Pathology

Pathology is the science that studies the nature of diseases and the changesthey produce in the body.

Since ancient times, physicians have concerned themselves with the distinguishing features of health and disease. Until the early 19th century, however, their ideas were based on a theory of humors (that is, elemental fluids in thebody), rather than systematic examination of body parts and disease processes. Disease was believed to result from an imbalance of these humors. Dissection of dead bodies to learn about disease was not allowed by religious leadersand obstructed progress in the study of anatomy and pathology through the Middle Ages. By the Renaissance, however, reports from post-mortem dissectionsbegan to provide a new and important source of information contributing to medical knowledge. In his Universa medicina, Jean Fran├žois Fernel (1497-1558) introduced the term pathology to describe the abnormalities detected by anatomists when they dissected cadavers. But Fernel still held to the ancient teachings of the humors.

In the 18th century, the anatomical basis of disease began to emerge. Publichospitals provided a seemingly endless supply of corpses for dissections after death, and hospitals became centers for teaching and practicing morbid anatomy (the abnormal structures in the body associated with disease). By the second half of the 18th century, in both America and Europe, surgeons and physicians had already begun to correlate signs and symptoms of patients with findings from autopsies after the patients died.

In 1761, Giovanni Battista Morgagni (1682-1771) published the first textbookto systematically detail morbid anatomy and to locate diseases within individual organs. But humoral theories remained firmly entrenched, and the study ofanatomy was still limited to what pathologists could observe of organs, muscles, and bones with the naked eye. All the same, as a result of their investigations into corpses, pathologists in many different countries were beginningto ask questions about what made a tumor benign or malignant, the nature ofpus, how wounds heal, and whether blood clots are beneficial or harmful.

Major progress was quick to follow. In France, Marie Fran├žois Xavier Bichat (1771-1802) studied tissues rather than organs. One of his important contributions was the announcement that the disease of a tissue is the same nomatter which organ the tissue is in. Bichat worked without the aid of a microscope. But the introduction of improved compound microscopes in the 1820s made it possible to study both normal and diseased tissue more extensively and more accurately than ever before. In 1858, Rudolf Carl Virchow (1821-1902) proved conclusively that diseases arose in the cells of organs and tissues, notin the organs and tissues generally. Not long after, the investigations of Louis Pasteur (1822-1895) and Robert Koch (1843-1910) into bacteria were a major step in rounding out understanding of how disease works.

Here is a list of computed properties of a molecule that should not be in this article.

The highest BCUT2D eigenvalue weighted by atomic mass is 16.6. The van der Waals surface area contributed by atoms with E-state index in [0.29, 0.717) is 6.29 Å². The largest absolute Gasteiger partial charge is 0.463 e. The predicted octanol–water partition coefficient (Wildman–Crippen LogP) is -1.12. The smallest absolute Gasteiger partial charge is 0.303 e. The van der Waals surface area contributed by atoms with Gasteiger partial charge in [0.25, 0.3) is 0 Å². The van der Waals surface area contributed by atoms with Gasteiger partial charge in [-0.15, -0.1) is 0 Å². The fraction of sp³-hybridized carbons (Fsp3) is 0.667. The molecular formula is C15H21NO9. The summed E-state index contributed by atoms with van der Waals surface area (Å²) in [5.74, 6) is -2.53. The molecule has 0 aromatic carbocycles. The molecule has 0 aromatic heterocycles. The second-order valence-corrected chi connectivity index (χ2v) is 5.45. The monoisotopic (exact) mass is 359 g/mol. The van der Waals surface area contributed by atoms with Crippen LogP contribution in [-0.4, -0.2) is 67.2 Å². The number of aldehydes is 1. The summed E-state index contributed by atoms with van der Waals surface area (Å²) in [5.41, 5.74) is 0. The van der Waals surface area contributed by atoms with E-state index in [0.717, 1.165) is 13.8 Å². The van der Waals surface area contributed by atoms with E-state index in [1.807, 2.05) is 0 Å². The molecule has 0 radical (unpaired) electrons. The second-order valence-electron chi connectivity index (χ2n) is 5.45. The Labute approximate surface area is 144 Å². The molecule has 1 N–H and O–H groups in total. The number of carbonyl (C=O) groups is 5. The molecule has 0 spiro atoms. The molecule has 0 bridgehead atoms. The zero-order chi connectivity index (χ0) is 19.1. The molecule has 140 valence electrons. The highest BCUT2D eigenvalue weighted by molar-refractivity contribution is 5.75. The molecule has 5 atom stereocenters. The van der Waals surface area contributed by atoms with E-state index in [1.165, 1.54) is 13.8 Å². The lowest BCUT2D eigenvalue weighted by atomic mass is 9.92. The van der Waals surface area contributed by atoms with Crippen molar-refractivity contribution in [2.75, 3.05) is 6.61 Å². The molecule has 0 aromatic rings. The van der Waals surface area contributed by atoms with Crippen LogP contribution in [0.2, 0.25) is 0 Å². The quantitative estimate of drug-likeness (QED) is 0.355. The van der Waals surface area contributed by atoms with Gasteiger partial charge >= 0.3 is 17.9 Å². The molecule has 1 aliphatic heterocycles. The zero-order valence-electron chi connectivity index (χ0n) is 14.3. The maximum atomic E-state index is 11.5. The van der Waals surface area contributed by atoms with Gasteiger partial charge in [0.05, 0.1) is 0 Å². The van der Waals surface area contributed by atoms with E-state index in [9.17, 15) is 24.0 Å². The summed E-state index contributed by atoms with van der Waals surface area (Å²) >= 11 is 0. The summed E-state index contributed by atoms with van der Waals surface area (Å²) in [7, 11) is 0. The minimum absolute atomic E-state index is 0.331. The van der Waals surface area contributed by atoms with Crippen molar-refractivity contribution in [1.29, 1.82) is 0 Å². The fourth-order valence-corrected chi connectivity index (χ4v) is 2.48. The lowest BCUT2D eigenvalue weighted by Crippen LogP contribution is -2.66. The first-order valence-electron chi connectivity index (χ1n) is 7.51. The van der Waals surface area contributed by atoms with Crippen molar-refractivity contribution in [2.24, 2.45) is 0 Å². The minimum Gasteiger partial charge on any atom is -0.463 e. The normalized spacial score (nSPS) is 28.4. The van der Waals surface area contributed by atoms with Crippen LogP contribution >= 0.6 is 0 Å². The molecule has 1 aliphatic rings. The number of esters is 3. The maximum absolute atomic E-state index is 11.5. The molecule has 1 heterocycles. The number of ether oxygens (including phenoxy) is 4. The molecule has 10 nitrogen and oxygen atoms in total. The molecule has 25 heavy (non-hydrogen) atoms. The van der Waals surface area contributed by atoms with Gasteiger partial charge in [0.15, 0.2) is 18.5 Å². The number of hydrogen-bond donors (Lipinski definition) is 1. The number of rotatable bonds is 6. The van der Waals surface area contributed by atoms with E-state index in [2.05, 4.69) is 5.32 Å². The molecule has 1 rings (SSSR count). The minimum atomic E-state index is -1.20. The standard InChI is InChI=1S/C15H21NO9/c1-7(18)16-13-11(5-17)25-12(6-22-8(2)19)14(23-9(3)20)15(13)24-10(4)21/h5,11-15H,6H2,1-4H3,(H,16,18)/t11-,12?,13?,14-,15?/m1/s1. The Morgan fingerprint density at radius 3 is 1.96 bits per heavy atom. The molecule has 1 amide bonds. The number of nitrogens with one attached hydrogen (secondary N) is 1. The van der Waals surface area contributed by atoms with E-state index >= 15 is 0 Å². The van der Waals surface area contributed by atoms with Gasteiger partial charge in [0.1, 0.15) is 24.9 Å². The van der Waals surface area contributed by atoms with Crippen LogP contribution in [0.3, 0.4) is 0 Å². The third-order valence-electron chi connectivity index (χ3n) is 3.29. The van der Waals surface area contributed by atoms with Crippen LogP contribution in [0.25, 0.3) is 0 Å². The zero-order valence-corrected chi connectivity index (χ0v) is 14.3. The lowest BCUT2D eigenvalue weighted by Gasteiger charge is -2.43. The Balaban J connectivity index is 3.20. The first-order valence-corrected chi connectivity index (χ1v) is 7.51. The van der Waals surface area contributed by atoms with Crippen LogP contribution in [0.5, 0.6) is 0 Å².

By the end of the 19th century, pathology had come into its own as a separatemedical specialty. Today, pathologists perform, evalute, or supervise diagnostic tests, using materials from living or dead patients. Their work is mostly carried in the laboratory, and they work closely with physicians who are directly in charge of patients. Among the materials a pathologist examines (inprocedures generally known as biopsies) are surgically removed body parts, blood and other body fluids, urine, feces, and so on. Pathologists also practice autopsy, which allows them to reconstruct the end of the physical life of adead person by providing information about the workings of disease they would not be able to get any other way. It is not possible for any one person toknow all there is to know about pathology, so pathologists who specialize inone area or another frequently work together. For example, pediatric pathology studies disease processes in children. Forensic pathology is a subspecialtywhose goal is to clarify crimes or legal issues.

Advances in laboratory techniques and increasingly fine-scaled instrumentation have greatly expanded the information available to the pathologist in determining the causes of disease. Research in genetics is also changing the studyof pathology. More and more, pathologists are being called on to examine themolecular structure of DNA and to identify molecular markers of disease, aswell as to study the impact of environmental factors on heredity.

Training in pathology requires a medical degree and roughly five years of postgraduate study.

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